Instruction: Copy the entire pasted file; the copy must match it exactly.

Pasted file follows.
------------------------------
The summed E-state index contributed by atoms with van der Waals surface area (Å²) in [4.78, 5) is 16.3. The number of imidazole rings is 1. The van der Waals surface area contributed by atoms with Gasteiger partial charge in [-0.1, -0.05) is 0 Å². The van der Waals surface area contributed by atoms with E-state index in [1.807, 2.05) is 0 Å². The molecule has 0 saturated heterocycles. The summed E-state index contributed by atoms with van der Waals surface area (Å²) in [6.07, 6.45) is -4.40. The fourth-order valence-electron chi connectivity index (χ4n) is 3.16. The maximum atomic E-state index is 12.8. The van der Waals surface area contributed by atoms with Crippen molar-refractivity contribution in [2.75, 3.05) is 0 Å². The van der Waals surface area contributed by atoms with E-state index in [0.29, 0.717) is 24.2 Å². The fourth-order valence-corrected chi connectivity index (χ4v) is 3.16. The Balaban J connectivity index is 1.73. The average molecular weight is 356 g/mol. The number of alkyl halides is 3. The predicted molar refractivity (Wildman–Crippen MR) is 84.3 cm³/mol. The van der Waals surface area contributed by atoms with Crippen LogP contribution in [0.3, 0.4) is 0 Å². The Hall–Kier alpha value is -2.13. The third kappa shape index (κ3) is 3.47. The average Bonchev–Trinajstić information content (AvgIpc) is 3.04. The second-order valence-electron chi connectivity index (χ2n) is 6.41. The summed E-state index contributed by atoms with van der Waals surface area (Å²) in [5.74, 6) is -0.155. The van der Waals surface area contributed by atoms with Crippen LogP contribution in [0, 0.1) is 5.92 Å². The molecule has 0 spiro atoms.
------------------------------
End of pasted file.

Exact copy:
The summed E-state index contributed by atoms with van der Waals surface area (Å²) in [4.78, 5) is 16.3. The number of imidazole rings is 1. The van der Waals surface area contributed by atoms with Gasteiger partial charge in [-0.1, -0.05) is 0 Å². The van der Waals surface area contributed by atoms with E-state index in [1.807, 2.05) is 0 Å². The molecule has 0 saturated heterocycles. The summed E-state index contributed by atoms with van der Waals surface area (Å²) in [6.07, 6.45) is -4.40. The fourth-order valence-electron chi connectivity index (χ4n) is 3.16. The maximum atomic E-state index is 12.8. The van der Waals surface area contributed by atoms with Crippen molar-refractivity contribution in [2.75, 3.05) is 0 Å². The van der Waals surface area contributed by atoms with E-state index in [0.29, 0.717) is 24.2 Å². The fourth-order valence-corrected chi connectivity index (χ4v) is 3.16. The Balaban J connectivity index is 1.73. The average molecular weight is 356 g/mol. The number of alkyl halides is 3. The predicted molar refractivity (Wildman–Crippen MR) is 84.3 cm³/mol. The van der Waals surface area contributed by atoms with Crippen LogP contribution in [0.3, 0.4) is 0 Å². The Hall–Kier alpha value is -2.13. The third kappa shape index (κ3) is 3.47. The average Bonchev–Trinajstić information content (AvgIpc) is 3.04. The second-order valence-electron chi connectivity index (χ2n) is 6.41. The summed E-state index contributed by atoms with van der Waals surface area (Å²) in [5.74, 6) is -0.155. The van der Waals surface area contributed by atoms with Crippen LogP contribution in [0, 0.1) is 5.92 Å². The molecule has 0 spiro atoms.